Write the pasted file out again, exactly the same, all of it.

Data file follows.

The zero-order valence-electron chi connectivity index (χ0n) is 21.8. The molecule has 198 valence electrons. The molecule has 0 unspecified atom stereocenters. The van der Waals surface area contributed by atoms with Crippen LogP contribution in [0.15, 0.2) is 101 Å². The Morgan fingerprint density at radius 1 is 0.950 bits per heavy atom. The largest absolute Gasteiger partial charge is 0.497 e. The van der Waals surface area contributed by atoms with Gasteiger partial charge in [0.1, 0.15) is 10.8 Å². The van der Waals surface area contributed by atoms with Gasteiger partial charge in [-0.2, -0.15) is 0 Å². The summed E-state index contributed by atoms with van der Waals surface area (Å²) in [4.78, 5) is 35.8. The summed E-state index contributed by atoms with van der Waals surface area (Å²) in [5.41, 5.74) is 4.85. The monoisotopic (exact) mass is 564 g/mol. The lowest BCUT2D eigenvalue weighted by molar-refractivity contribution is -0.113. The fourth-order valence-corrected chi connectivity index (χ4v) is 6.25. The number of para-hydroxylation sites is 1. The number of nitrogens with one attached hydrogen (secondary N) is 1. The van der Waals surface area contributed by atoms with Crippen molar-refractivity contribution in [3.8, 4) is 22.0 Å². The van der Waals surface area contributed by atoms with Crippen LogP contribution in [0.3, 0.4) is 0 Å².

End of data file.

The zero-order valence-electron chi connectivity index (χ0n) is 21.8. The molecule has 198 valence electrons. The molecule has 0 unspecified atom stereocenters. The van der Waals surface area contributed by atoms with Crippen LogP contribution in [0.15, 0.2) is 101 Å². The Morgan fingerprint density at radius 1 is 0.950 bits per heavy atom. The largest absolute Gasteiger partial charge is 0.497 e. The van der Waals surface area contributed by atoms with Gasteiger partial charge in [0.1, 0.15) is 10.8 Å². The van der Waals surface area contributed by atoms with Gasteiger partial charge in [-0.2, -0.15) is 0 Å². The summed E-state index contributed by atoms with van der Waals surface area (Å²) in [4.78, 5) is 35.8. The summed E-state index contributed by atoms with van der Waals surface area (Å²) in [5.41, 5.74) is 4.85. The monoisotopic (exact) mass is 564 g/mol. The lowest BCUT2D eigenvalue weighted by molar-refractivity contribution is -0.113. The fourth-order valence-corrected chi connectivity index (χ4v) is 6.25. The number of para-hydroxylation sites is 1. The number of nitrogens with one attached hydrogen (secondary N) is 1. The van der Waals surface area contributed by atoms with Crippen molar-refractivity contribution in [3.8, 4) is 22.0 Å². The van der Waals surface area contributed by atoms with Crippen LogP contribution in [0.3, 0.4) is 0 Å².